Creative ignorance

A horned blond Moses addressing the people; Amiens, Bibliothèque Municipale, 107 (France, 15th century)

Ignorance takes many forms. There is the innocent kind which simply doesn’t know as it never had an opportunity to become something better. There is then the kind which enjoys not knowing, the com-placent kind. Then the healthy kind, which spares a lot of grief and misery. There is also the obstinate kind which hates when ignorance is reduced in others. Finally, there is the creative kind, which instead of diminishing the landscape, it enriches it. This is no less ignorance, but it is of a type which nearly forgives the lack of knowledge and understanding as it has the potential to bring about something new and original.


To make it from one generation to another, a book may either be preserved intact or copied. Multiplying books enhances their rate of survival. For a written work of the ancient world to have survived the disruption of the political dissolution of the Roman Empire, there had to be a great deal of copying. Some books were copied and survived, others weren’t and became extinct. Of those that were copied, many were badly copied. Some were copied by careless scribes, others by careless and ignorant ones.

In one of the most influential commentaries on Virgil’s poems, the Roman god Vulcan is said to have been raised ‘by the Sintians’, the inhabitants of Lemnos; in Latin: ‘ab Sintiis’. When the commentary, written by the grammarian Servius in the late 4th century AD, was copied by poorly-educated scribes, the word Sintiis became either simiis or ninfis, which means ‘apes’ or nymphs, respectively. So Vulcan was raised by apes or nymphs on Lemnos. This erroneous though creative tradition was picked up by artists, who depicted Vulcan in manuscript illustrations surrounded by apes or nymphs.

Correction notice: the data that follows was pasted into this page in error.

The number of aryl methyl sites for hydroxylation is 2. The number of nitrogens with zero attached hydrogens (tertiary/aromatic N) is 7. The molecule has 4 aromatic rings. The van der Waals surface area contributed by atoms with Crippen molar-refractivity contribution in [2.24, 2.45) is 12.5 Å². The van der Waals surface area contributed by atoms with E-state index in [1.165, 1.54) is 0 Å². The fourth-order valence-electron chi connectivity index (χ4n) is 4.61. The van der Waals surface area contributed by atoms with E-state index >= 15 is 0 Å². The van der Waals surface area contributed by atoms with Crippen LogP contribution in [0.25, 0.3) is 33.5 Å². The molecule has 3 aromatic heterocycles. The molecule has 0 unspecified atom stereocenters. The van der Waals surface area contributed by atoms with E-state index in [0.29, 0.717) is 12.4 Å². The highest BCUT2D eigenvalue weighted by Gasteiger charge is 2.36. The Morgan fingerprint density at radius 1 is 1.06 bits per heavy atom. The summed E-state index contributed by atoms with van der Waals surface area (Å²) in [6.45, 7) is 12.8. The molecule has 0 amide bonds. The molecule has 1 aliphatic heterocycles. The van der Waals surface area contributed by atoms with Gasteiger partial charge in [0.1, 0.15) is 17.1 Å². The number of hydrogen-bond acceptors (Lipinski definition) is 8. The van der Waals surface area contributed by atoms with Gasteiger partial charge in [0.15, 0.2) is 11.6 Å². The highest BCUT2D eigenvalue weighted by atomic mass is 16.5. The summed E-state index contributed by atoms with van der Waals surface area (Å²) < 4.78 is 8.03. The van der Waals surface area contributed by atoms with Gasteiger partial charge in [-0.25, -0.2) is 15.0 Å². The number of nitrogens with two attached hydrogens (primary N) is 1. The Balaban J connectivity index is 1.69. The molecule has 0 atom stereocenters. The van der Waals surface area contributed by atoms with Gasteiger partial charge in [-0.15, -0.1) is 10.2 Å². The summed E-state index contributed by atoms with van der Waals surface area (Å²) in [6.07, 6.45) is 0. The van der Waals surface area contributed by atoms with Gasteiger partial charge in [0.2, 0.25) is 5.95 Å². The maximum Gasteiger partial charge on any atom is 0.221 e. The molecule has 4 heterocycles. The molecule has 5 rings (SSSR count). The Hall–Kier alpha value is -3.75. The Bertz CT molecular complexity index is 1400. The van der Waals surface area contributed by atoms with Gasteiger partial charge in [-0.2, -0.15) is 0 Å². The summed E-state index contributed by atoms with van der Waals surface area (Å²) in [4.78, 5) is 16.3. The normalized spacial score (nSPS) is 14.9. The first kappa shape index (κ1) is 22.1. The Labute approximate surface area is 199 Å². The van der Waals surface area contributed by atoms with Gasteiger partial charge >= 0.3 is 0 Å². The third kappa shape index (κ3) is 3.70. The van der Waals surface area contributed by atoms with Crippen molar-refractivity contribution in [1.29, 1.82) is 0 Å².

Little did Moses know that as he was going down Mount Sinai carrying the tables of the Law, a tradition was being forged which would bestow on him a pair of horns for centuries to come. Michelangelo tends to take credit for this ‘innovation’, but the tradition goes back to the beginning of the Moses iconography in the West. Moses has nothing to do with horns, of course, at least not in the common sense. The horns grew up on the Lawgiver’s head through what appears to be a mis-translation. The Hebrew text of the book of Exodus has the text ‘Moses did not realise that the skin of his face was ‘qaran’’, where qaran means shining or radiant. Though it has been pointed out that qaran is related to another word qèrèn which means horns, and that horns were a typical way of representing the power of a leader – it is highly unlikely that St Jerome, the translator-villain of this piece, knew about all this.

Apes and horns, mis-transcriptions and mis-translations, the unlikely road from ignorance to creativity.

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